Table 1. Risk factors (RFs) used in this study, their derivation, and the motivation for including them.

Risk  RF Name Properties Description
Introduction
  1 Immigration Dynamic Any bird arriving in the ecosystem can potentially carry a strain of influenza from another ecosystem. We quantified immigration conservatively, as the difference between the number of birds observed in a count at time t and a count in the same location at time t-1. Negative changes (emigration) were entered as zeros. No value for this RF exists for the first count session by definition.
  2 Related AIV Risk Non-dynamic Birds can introduce different pathogens from different areas. The local risk (notably for farmers) is therefore related to the type of strains that are likely to be introduced. We defined four movement patterns and ranked them according to the associated risk of introducing different strains of AIV in Chivero-Manyame ecosystem: a) resident species, associated with risk value of 0; b) species nomadic in Southern Africa, associated with a risk value of 1 (HPAI H5N1 has not been recorded in African South of the equator -OIE 2009- but other HP strains have been recorded) or 0 for H5N1 risk; c) Trans-equatorial migrants, with a risk value of 2 as HPAI H5N1 is now endemic in some African countries and outbreaks occurred in 11 countries (OIE 2009); and d) paleartic migrants, associated with a risk value of 3 because of the high number of HPAI H5N1 outbreaks and reported prevalence of LPAI is higher than in Africa(Olsen et al. 2006). For species that evidence several different strategies, as with the wood sandpiper Tringa glareola which has both migratory and resident populations (Underhill et al. 1999, Hockey et al. 2005), a mean between the two relevant coefficients was taken.
Maintenance
  3 Abundance Dynamic Total number of bird observed per species, obtained by summing numbers seen during the 60 counts. Note that since only 56 counts were done during the first count session (May 2007), we multiplied the numbers of birds recorded during this session by 60/56 for full comparability.
  4 Gregariousness Dynamic The degree of intra-species aggregation. Aggregation facilitates pathogen transmission and maintenance in the species. For each species we calculated the average group size observed across all study sites.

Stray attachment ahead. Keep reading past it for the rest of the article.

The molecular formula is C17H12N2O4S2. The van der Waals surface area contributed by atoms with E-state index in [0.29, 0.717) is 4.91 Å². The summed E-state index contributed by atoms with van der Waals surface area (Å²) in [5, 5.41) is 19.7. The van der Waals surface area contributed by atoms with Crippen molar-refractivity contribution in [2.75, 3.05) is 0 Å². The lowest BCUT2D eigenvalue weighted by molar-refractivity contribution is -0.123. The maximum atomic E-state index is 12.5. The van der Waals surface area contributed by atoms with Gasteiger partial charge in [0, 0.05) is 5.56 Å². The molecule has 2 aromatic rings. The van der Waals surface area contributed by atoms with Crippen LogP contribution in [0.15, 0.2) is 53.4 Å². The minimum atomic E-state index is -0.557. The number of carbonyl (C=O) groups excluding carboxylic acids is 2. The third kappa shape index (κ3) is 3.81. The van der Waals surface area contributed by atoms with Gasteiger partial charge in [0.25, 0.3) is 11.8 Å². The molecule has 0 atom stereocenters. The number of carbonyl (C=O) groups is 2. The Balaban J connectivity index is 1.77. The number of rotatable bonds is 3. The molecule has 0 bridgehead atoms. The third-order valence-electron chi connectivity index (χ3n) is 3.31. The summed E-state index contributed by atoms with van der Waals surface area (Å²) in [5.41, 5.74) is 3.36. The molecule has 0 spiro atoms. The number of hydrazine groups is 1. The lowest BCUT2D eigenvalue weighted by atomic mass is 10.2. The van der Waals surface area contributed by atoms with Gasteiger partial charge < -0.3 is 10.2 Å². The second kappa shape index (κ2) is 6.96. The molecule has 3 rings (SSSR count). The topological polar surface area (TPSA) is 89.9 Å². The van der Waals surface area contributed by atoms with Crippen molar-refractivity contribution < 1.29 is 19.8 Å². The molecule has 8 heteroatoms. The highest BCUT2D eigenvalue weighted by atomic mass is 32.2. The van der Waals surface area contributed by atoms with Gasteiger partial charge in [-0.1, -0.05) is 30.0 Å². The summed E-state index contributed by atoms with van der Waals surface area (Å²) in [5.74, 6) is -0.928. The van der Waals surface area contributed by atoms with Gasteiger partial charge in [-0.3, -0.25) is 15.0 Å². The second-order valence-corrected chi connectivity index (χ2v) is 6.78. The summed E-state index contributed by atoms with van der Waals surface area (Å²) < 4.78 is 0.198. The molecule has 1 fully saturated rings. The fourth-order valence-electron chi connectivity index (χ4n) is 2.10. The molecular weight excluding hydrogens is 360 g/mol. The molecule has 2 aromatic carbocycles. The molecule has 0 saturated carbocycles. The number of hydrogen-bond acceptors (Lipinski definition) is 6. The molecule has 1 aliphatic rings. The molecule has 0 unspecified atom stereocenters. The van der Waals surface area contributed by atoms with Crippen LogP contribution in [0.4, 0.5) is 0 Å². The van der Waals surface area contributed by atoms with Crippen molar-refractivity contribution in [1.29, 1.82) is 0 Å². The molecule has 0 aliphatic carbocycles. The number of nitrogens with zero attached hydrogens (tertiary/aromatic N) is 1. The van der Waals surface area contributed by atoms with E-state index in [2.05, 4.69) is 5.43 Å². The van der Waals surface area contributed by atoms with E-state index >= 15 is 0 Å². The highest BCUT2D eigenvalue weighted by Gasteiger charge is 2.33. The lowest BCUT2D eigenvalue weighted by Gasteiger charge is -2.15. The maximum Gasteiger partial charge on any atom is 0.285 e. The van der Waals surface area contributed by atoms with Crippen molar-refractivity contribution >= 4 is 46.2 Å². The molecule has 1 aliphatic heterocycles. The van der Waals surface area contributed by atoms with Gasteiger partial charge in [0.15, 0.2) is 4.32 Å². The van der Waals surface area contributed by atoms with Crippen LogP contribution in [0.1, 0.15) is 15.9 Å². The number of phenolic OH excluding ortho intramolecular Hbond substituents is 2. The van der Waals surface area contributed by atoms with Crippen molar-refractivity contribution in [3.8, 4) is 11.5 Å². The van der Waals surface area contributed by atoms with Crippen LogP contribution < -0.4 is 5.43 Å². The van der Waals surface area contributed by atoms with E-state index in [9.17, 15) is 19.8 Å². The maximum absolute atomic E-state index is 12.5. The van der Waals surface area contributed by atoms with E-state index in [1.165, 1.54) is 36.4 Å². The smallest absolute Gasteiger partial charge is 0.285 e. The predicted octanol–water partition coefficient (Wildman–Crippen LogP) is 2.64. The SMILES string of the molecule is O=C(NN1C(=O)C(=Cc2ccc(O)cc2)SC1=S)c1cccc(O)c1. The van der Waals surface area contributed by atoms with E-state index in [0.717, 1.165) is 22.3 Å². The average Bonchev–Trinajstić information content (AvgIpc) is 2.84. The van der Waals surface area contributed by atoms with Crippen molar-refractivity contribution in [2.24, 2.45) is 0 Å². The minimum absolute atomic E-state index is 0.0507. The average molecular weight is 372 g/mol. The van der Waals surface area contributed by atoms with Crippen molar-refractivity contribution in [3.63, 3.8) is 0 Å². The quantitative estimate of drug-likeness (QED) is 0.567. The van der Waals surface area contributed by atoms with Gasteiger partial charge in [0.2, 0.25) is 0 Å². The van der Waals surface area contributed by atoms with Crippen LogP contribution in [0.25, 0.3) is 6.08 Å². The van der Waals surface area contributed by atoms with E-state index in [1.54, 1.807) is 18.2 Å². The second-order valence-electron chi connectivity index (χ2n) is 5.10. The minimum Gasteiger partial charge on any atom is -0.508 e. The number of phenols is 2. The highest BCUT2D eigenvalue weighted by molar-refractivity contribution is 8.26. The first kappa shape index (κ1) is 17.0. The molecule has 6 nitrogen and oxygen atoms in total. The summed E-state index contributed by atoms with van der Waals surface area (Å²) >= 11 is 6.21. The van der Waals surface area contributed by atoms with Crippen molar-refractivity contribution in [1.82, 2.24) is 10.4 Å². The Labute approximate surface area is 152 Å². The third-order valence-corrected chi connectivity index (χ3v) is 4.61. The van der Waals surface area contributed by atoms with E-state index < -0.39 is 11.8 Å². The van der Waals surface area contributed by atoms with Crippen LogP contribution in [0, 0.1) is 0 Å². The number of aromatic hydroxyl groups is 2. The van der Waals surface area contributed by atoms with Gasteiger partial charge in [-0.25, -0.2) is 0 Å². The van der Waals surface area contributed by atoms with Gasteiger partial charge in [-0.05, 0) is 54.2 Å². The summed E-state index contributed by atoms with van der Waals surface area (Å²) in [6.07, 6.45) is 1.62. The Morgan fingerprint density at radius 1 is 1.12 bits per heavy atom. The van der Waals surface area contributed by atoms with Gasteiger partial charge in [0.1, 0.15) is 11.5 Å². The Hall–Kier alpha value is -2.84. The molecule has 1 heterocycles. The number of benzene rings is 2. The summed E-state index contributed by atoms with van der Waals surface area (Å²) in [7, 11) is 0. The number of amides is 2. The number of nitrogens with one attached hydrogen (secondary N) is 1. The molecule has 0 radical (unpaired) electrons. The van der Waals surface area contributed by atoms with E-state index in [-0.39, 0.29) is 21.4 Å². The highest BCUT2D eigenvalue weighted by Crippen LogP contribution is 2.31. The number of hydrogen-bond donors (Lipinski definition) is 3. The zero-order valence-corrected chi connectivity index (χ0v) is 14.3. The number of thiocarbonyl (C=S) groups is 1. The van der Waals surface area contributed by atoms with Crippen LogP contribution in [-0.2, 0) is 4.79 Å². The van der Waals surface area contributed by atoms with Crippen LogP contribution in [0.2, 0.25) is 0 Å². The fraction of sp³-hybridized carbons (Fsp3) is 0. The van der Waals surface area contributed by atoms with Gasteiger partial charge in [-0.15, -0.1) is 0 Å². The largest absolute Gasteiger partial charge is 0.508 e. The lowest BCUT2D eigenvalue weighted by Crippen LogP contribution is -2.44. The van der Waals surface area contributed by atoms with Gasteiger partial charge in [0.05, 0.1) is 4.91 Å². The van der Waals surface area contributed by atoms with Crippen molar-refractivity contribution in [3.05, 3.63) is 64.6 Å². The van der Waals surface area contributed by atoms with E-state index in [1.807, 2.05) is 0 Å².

5 Mixing Dynamic The degree of inter-specific aggregation, which facilitates pathogen transmission from one species to another. We estimated the degree of mixing for each species and for each count session as the ratio of the number of species observed on the same sites and at the same time, divided by the total number of species counted during the 60 counts of the count session (total species diversity measured during a count session).
  6 Percentage of juveniles in the population Dynamic Juveniles are considered to play a role in the epidemiology of AIV once they have joined the adult population (i.e., after fledging). Juveniles are also thought to remain epidemiologically naïve in the population for about 2 months (Stallknecht et al. 1990b). To capture this risk, we used Roberts’ Birds of Southern Africa (Hockey et al. 2005) to provide data on: a) clutch size; b) breeding success; and c) laying dates for the 254 species in the data set. Using a simple population model assuming constant mortality in adults (4,5% per month) and a decreasing mortality in juveniles (starting at 40% in month 1 and reaching 4,5% at 6 months), and integrating the reproductive information, the percentage of juveniles in the population was estimated by month. Incubation and fledging periods were added to determine the delay between egg laying and the entry of juveniles into the population. We considered juveniles for each species to be susceptible to AIV infection based on their naïve immunological status but despite lack of information on susceptibility for most African species.
  7 Feeding habits Non-dynamic Transmission of AIV strains in surface water is possible (Stallknecht et al. 1990a, Brown et al. 2007b), and we identified four feeding behaviors that were ranked according to the risk of birds being infected with AI during their feeding activities. They include: (0) feeding on insects on flight, seeds, nectar or fruits; (1) feeding on birds, small vertebrates, or insects close to water; (2) diving or feeding on insects gleaned from open water; and (3) dabbling, gleaning on or near surface and subsurface vegetation, or probing.